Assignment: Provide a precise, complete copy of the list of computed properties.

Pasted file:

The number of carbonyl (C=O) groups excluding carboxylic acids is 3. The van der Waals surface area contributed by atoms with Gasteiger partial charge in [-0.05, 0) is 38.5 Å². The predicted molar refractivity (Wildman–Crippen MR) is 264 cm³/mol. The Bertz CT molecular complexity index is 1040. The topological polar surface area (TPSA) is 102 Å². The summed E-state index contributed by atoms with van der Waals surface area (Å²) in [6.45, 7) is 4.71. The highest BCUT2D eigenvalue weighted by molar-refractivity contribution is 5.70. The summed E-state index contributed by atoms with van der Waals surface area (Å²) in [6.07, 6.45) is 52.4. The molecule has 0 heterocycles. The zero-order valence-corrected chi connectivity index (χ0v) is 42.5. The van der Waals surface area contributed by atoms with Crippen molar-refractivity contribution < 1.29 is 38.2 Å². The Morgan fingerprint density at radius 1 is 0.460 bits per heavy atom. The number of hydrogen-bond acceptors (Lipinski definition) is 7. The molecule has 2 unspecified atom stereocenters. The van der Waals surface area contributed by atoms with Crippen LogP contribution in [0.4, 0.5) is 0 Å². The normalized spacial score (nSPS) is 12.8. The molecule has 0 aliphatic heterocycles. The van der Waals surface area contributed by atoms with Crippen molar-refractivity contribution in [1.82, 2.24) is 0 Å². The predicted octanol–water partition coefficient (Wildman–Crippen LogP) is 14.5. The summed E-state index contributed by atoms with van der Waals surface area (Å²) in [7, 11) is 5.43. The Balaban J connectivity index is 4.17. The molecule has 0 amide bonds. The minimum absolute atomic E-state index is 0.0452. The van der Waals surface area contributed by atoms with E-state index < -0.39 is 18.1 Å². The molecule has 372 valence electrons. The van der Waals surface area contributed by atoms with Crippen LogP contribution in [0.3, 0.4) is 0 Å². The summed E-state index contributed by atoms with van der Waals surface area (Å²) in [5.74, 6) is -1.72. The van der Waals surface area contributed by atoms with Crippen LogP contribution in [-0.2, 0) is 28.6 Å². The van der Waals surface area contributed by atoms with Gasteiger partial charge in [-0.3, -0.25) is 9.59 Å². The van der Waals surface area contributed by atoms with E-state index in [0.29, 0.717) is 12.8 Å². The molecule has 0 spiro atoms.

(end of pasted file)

The number of carbonyl (C=O) groups excluding carboxylic acids is 3. The van der Waals surface area contributed by atoms with Gasteiger partial charge in [-0.05, 0) is 38.5 Å². The predicted molar refractivity (Wildman–Crippen MR) is 264 cm³/mol. The Bertz CT molecular complexity index is 1040. The topological polar surface area (TPSA) is 102 Å². The summed E-state index contributed by atoms with van der Waals surface area (Å²) in [6.45, 7) is 4.71. The highest BCUT2D eigenvalue weighted by molar-refractivity contribution is 5.70. The summed E-state index contributed by atoms with van der Waals surface area (Å²) in [6.07, 6.45) is 52.4. The molecule has 0 heterocycles. The zero-order valence-corrected chi connectivity index (χ0v) is 42.5. The van der Waals surface area contributed by atoms with Crippen molar-refractivity contribution < 1.29 is 38.2 Å². The Morgan fingerprint density at radius 1 is 0.460 bits per heavy atom. The number of hydrogen-bond acceptors (Lipinski definition) is 7. The molecule has 2 unspecified atom stereocenters. The van der Waals surface area contributed by atoms with Crippen LogP contribution in [0.4, 0.5) is 0 Å². The normalized spacial score (nSPS) is 12.8. The molecule has 0 aliphatic heterocycles. The van der Waals surface area contributed by atoms with Crippen molar-refractivity contribution in [1.82, 2.24) is 0 Å². The predicted octanol–water partition coefficient (Wildman–Crippen LogP) is 14.5. The summed E-state index contributed by atoms with van der Waals surface area (Å²) in [7, 11) is 5.43. The Balaban J connectivity index is 4.17. The molecule has 0 amide bonds. The minimum absolute atomic E-state index is 0.0452. The van der Waals surface area contributed by atoms with E-state index < -0.39 is 18.1 Å². The molecule has 372 valence electrons. The van der Waals surface area contributed by atoms with Crippen LogP contribution in [0.3, 0.4) is 0 Å². The summed E-state index contributed by atoms with van der Waals surface area (Å²) in [5.74, 6) is -1.72. The van der Waals surface area contributed by atoms with Crippen LogP contribution in [-0.2, 0) is 28.6 Å². The van der Waals surface area contributed by atoms with Gasteiger partial charge in [-0.3, -0.25) is 9.59 Å². The van der Waals surface area contributed by atoms with E-state index in [0.29, 0.717) is 12.8 Å². The molecule has 0 spiro atoms.